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15 Ways To Substitute For Green Onion

Here are 15 easy ways to substitute for green onion, how to freeze green onion, and several yummy recipes with green onion you’ll love!

Green onions are a popular ingredient in many of our favorite dishes.

You can use them as a garnish for tacos, chili recipes, and salads. Or you can enjoy them in cooked dishes like casseroles, dips, and quiches.

But, you may not always have green onions on hand when you need them.

Luckily, there are several easy ways to substitute green onions, and we’ve created a list of the top 15 options.

Keep scrolling for the best substitutes for green onion, plus yummy recipes to try!

Green Onions 101

Several bundles of green onion piled together on a burlap cloth.

Before we get to the green onion substitutes, here’s some green onion 101!

Green onions, also known as scallions, are dark green alliums with white bottoms and long green leaves.

They have a milder flavor than traditional onions. And some describe them as having a grassy flavor.

Green onions are either harvested very young from the regular bulb-forming onions we are familiar with, or they may come from other varieties that actually never form bulbs.

You can eat both the white part and the green part of green onions, and you can enjoy them raw or cooked.

The white and light bottoms should be added early on in dishes so they can add flavor. The green tops are best for finishing dishes like you would use chives. The root end should be discarded.

You’ve probably seen green onions in recipes for crab cakes, party dips, and countless other savory dishes.

The Best Ways to Substitute for Green Onion

Green onions are regularly available in local grocery stores, but sometimes your store may be fresh out.

Below are several different types of onions that you can use to substitute for green onions, and other common produce options that make suitable stand-ins.

1. Dried Green Onions

A rustic wooden ladle filled with dried green onion next to fresh green onion on a table.

If your grocery store happens to be out of stock of the fresh kind, you can use dried green onion as a substitute.

It’s best to use the dried version in soups, stews, or sauces, where there’s some liquid to rehydrate the scallions.

And you can also use the dried version as a substitute for green onion in stir-fry recipes.

However, you shouldn’t use dried green onion as a garnish as it loses some flavor when dried. And the texture will not be the same.

Start with a 1:1 substitution, but you may need to increase the ratio for a stronger onion flavor.

2. Spring Onions

Close up image of a bunch of spring onions on a wooden cutting board.

Spring onions are regular onions that are harvested early before they grow to their full size.

You can recognize them by their large white bulb.

They’re a great substitute for green onions because they have tender green stalks that are very similar in flavor to the bright green parts of scallions.

And you can use them anywhere you would green onions as a 1-to-1 substitute.

3. Chinese Onions

Several purple white and green Chinese onion stalks with the roots showing.

If you happen to have access to Chinese onions, they’re a very similar substitute to spring onions.

They have the texture of green onions and a similar taste.

And you can use them as a 1-to-1 substitute.

4. Fresh Chives

A large bundle of chives tied together with twine next to chopped chives.

Many agree that chives are the best direct substitute for the green part of green onions.

They have a very similar flavor profile, but a slightly milder taste. They’re also not quite as crunchy and they have no white bulb.

Chives are a great option to substitute for green onion in salad recipes, dips, soups, and anywhere else you’d use green onion.

Substitute one green onion stalk with 2 to 3 tablespoons of finely chopped chives.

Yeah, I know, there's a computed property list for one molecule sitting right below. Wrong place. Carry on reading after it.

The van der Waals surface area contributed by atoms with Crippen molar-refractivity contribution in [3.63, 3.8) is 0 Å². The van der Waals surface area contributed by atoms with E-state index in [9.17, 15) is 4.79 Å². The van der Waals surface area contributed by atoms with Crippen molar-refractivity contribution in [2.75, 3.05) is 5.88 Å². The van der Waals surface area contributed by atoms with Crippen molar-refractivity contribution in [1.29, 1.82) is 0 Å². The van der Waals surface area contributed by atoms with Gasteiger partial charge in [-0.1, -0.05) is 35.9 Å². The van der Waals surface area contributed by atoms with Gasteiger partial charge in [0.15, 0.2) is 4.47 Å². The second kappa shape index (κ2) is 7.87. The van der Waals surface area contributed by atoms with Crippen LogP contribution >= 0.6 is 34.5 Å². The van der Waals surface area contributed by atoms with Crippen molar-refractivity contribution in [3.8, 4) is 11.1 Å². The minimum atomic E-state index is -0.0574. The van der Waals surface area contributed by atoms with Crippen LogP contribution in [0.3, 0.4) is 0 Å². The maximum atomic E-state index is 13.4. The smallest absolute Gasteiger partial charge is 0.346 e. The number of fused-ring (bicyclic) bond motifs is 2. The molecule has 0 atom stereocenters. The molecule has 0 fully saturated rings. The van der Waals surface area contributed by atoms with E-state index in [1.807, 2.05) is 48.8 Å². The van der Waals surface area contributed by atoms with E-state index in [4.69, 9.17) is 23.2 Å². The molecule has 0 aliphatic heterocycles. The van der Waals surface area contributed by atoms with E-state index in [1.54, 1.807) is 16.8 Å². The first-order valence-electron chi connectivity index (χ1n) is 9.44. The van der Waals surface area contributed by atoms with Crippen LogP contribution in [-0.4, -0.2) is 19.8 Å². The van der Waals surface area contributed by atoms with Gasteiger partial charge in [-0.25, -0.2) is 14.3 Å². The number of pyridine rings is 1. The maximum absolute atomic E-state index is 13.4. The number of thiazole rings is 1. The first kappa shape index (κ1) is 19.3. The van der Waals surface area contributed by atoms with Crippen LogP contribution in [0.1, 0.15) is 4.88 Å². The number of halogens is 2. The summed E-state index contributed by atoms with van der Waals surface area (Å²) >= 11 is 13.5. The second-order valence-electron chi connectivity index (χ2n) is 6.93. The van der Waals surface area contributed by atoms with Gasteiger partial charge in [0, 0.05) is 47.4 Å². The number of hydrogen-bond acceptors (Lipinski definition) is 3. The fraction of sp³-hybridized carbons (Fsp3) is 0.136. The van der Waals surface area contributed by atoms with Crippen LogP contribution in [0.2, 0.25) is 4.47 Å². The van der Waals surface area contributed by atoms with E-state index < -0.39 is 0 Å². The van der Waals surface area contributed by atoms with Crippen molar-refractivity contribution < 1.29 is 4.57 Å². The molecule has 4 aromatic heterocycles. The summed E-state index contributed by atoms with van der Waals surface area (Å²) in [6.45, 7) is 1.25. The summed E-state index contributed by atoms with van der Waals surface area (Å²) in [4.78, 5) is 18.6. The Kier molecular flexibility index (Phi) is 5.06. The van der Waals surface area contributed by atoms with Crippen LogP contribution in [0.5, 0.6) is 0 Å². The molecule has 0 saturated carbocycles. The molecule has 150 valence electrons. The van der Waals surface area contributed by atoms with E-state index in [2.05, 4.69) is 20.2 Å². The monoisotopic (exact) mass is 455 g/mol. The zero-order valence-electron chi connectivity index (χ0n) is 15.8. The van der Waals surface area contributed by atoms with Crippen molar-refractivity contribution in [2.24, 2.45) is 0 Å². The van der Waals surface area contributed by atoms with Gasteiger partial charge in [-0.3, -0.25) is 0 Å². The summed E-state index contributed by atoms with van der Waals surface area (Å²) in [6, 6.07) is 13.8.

5. Wild Leeks (aka Wood Leeks or Ramps)

Close up image of wild leeks on a wooden cutting board held together with twine.

Professional chefs consider wild leeks to be a delicacy because they only grow in the springtime and they grow best in nature.

They have similar green tops to scallions and they make a suitable replacement if you can find them.

Your best bet is a local farmer’s market because you probably won’t see them in stores.

They have a pungent garlic-onion flavor, so you should use them sparingly.

And they’re best used as a green onion substitute for a cooked dish or pickling.

6. Leeks

A large bunch of leeks in wooden box lined with burlap cloth.

Regular leeks are more similar to green onions but have a slightly milder taste.

Their stalks are wider and leaf-like. And they’re also tougher and require a longer cooking time.

Most people only eat the white and middle parts, and you should always give them a good wash before adding them to a dish.

Trim the leeks by removing the tough base and the rougher upper green tops. Then cut them lengthwise and wash them under running water to remove the dirt and grit between the layers.

Add leeks at the beginning of cooked recipes like you would regular onions.

And if you plan to eat them raw, be sure to slice them very thinly to overcome the more fibrous texture.

1 green onion = 1 baby leek or 1/3 large leek.

7. Green Garlic

Several bundles of green garlic held together by red ties on a market shelf.

Green garlic is the immature version of fully-grown garlic.

It’s not regularly available in grocery stores, but you may be able to find it at the farmer’s market.

Green garlic has the distinct flavor of fully grown garlic but in a milder form.

Start with half the amount the recipe calls for and add more if needed. And only use the leaves!

8. Red Onions

Wooden basket filled with whole unpeeled red onions over a burlap cloth.

Regular onions have a much more intense and biting flavor than green onions. But red onions tend to be sweeter and milder than the options, below.

You can use them to garnish tacos, chilis, and salads or in cooked recipes.

Use red onions as a 1-to-1 substitute for green onion in cooked recipes, and start with a little less for raw preparations.

NOTE: You can soak red onions and other onion varieties in cold water for 10 minutes to help lessen the bite.

9. Yellow Onions

Close up image of a large rustic basket filled with whole yellow onions.

Yellow onions are the most common onion to have at home, so they may come in handy in a pinch.

If you use yellow onions to substitute for green onion, a little will go a long way.

To replace green onion as a topping, be sure to chop the yellow onion very finely. And use 1 tablespoon to replace one stalk.

However, for cooked recipes, you can use the regular onion as a 1-to-1 substitute.